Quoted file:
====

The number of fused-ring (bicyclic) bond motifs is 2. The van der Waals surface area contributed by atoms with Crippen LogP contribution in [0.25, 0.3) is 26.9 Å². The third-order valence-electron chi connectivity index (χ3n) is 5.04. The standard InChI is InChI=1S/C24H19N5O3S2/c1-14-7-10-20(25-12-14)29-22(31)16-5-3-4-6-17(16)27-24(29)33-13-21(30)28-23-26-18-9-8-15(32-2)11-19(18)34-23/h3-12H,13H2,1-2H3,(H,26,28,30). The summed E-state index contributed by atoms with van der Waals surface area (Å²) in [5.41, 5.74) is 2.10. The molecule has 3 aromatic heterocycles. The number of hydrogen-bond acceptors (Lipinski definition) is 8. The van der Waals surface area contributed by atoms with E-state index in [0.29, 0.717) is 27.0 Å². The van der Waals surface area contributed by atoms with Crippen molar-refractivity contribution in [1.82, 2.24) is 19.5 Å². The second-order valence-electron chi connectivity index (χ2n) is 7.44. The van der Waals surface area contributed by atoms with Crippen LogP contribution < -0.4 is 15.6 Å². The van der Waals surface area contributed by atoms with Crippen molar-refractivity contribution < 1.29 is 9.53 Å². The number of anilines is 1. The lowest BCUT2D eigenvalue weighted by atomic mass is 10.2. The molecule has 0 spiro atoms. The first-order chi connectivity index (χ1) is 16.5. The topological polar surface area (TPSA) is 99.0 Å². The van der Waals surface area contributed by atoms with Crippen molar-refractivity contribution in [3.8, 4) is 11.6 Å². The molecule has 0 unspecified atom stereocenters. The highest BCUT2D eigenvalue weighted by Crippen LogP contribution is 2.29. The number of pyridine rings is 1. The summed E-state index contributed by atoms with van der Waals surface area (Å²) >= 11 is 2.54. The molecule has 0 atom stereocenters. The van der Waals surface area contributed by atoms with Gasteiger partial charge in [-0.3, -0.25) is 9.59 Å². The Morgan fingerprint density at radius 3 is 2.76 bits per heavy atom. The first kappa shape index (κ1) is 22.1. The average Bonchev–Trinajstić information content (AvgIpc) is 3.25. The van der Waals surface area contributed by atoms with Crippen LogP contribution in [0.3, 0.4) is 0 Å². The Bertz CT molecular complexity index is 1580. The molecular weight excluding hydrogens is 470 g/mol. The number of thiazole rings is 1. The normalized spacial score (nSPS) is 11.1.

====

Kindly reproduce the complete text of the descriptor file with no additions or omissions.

The number of fused-ring (bicyclic) bond motifs is 2. The van der Waals surface area contributed by atoms with Crippen LogP contribution in [0.25, 0.3) is 26.9 Å². The third-order valence-electron chi connectivity index (χ3n) is 5.04. The standard InChI is InChI=1S/C24H19N5O3S2/c1-14-7-10-20(25-12-14)29-22(31)16-5-3-4-6-17(16)27-24(29)33-13-21(30)28-23-26-18-9-8-15(32-2)11-19(18)34-23/h3-12H,13H2,1-2H3,(H,26,28,30). The summed E-state index contributed by atoms with van der Waals surface area (Å²) in [5.41, 5.74) is 2.10. The molecule has 3 aromatic heterocycles. The number of hydrogen-bond acceptors (Lipinski definition) is 8. The van der Waals surface area contributed by atoms with E-state index in [0.29, 0.717) is 27.0 Å². The van der Waals surface area contributed by atoms with Crippen molar-refractivity contribution in [1.82, 2.24) is 19.5 Å². The second-order valence-electron chi connectivity index (χ2n) is 7.44. The van der Waals surface area contributed by atoms with Crippen LogP contribution < -0.4 is 15.6 Å². The van der Waals surface area contributed by atoms with Crippen molar-refractivity contribution < 1.29 is 9.53 Å². The number of anilines is 1. The lowest BCUT2D eigenvalue weighted by atomic mass is 10.2. The molecule has 0 spiro atoms. The first-order chi connectivity index (χ1) is 16.5. The topological polar surface area (TPSA) is 99.0 Å². The van der Waals surface area contributed by atoms with Crippen molar-refractivity contribution in [3.8, 4) is 11.6 Å². The molecule has 0 unspecified atom stereocenters. The highest BCUT2D eigenvalue weighted by Crippen LogP contribution is 2.29. The number of pyridine rings is 1. The summed E-state index contributed by atoms with van der Waals surface area (Å²) >= 11 is 2.54. The molecule has 0 atom stereocenters. The van der Waals surface area contributed by atoms with Gasteiger partial charge in [-0.3, -0.25) is 9.59 Å². The Morgan fingerprint density at radius 3 is 2.76 bits per heavy atom. The first kappa shape index (κ1) is 22.1. The average Bonchev–Trinajstić information content (AvgIpc) is 3.25. The van der Waals surface area contributed by atoms with Crippen LogP contribution in [0.3, 0.4) is 0 Å². The Bertz CT molecular complexity index is 1580. The molecular weight excluding hydrogens is 470 g/mol. The number of thiazole rings is 1. The normalized spacial score (nSPS) is 11.1.